World Library  
Flag as Inappropriate
Email this Article

Point O' Woods, New York

Article Id: WHEBN0006352415
Reproduction Date:

Title: Point O' Woods, New York  
Author: World Heritage Encyclopedia
Language: English
Subject: Water Island, New York, Fire Island Pines, New York, Cherry Grove, New York, Suffolk County, New York, Sound Beach, New York
Publisher: World Heritage Encyclopedia

Point O' Woods, New York

Point O' Woods
Nickname(s): POW
Point O' Woods is located in New York
Point O' Woods
Point O' Woods
Location within the state of New York
Country United States
State New York
County Suffolk
Time zone Eastern (EST) (UTC-5)
 • Summer (DST) EDT (UTC-4)

Point O' Woods is a hamlet that consists of a private vacation retreat on Fire Island, New York, in Suffolk County. Although it resembles a village or small town, with services such as a ferry port, a general store, church and fire department, it is open exclusively to members and their guests, who are the only persons allowed in through the hamlet's gate, or allowed to use the private ferry which runs to Point O' Woods from Bay Shore on Long Island.


  • Location and history 1
  • Privacy 2
  • Controversy 3
  • The Wreck of the Elizabeth 4
  • In popular culture 5
  • References 6
  • External links 7

Location and history

The hamlet's bay harbor includes a swimming area.

Point O' Woods is located between Ocean Bay Park and Cherry Grove; immediately to the east is the Sunken Forest, a park situated below mean high tide level.

Point O' Woods is not a municipality and has no government as such. Like a few other Fire Island enclaves, it is a privately owned parcel of land. It lies under the political jurisdiction of Brookhaven Township in Suffolk County; local law enforcement is the duty of Suffolk County Police Department's Marine Bureau. The beaches themselves, however, are (a) open to the public, and (b) regularly patrolled by state and local police as well as by the National Park Service and US Coast Guard.[1]

It is said to have been the first settlement on Fire Island, though Cherry Grove also makes that claim.[2] It was originally organized in 1894 for religious retreats, some from the Chautauqua assemblies. In approximately 1898, the Chautauqua group went bankrupt, and ownership passed to the Point O' Woods Association, which administers it today.[3]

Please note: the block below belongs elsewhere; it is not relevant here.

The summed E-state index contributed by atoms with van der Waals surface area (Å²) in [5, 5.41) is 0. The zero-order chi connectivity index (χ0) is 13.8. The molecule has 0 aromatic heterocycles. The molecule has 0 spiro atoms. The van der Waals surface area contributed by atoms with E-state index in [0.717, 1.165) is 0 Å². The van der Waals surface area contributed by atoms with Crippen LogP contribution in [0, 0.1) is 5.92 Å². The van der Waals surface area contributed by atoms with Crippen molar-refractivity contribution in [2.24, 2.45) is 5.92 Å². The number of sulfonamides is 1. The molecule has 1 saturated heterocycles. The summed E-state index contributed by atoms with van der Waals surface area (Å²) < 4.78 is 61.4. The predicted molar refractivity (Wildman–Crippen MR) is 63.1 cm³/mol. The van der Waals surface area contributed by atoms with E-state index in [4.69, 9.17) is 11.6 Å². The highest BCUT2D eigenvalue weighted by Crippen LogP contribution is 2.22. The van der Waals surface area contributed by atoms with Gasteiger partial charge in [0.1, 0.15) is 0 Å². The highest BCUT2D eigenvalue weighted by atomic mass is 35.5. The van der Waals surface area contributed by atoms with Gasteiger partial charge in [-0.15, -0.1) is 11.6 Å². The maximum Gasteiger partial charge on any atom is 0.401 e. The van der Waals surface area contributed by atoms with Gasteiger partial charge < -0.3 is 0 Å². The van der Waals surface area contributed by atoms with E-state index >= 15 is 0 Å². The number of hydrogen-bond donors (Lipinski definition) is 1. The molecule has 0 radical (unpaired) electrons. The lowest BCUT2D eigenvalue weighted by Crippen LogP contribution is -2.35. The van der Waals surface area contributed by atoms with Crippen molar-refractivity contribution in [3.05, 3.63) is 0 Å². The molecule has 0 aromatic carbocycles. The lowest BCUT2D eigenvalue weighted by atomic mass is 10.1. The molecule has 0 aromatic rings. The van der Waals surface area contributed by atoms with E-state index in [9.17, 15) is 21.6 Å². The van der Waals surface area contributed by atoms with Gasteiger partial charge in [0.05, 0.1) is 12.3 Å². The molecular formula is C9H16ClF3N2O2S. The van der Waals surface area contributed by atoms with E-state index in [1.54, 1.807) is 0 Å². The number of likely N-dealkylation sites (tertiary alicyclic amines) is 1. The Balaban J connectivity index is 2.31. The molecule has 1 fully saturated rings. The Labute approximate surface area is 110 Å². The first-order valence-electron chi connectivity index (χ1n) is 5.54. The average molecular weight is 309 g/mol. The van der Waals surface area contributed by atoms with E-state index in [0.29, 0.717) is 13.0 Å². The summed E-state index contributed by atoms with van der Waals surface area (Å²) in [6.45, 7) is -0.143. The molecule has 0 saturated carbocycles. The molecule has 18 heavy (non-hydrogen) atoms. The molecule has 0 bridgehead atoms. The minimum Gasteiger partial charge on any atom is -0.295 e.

Today Point O' Woods serves as a summer vacation retreat for Association members and their families. This vacation spot has many preppy people from the East coast, but also from the West coast. The hamlet is opened by the Association in the mid-Spring, and closed in early autumn each year.

As on much of Fire Island, cars are not permitted in Point O' Woods and bicycles are the principal means of wheeled transport. Despite this restriction, the community uses its private railroad, a half-mile long, 3 ft (914 mm) narrow gauge[4] line to transport freight from the dock to key buildings in the town. It is not used for passenger service. In addition, the community uses a small number of motor vehicles for maintenance, recycling and pest control.


Essentially a village-sized private club, Point O' Woods is famous for its insularity and exclusivity.[5] The hundred-plus homes are technically owned by the Association, which then offers long-term leases to the members who reside in them. Many members' families have summered there for generations.

The hamlet is separated from its nearest western neighbor, Ocean Bay Park, by a six-foot chain-link barrier known simply as "the Fence." The Sunken Forest serves as a natural barrier to the East. Tourists are not welcome; the ferry from Bay Shore, L.I., is privately owned and uninvited visitors who board may well be met by an Association member when they arrive at the Point O' Woods dock.[6]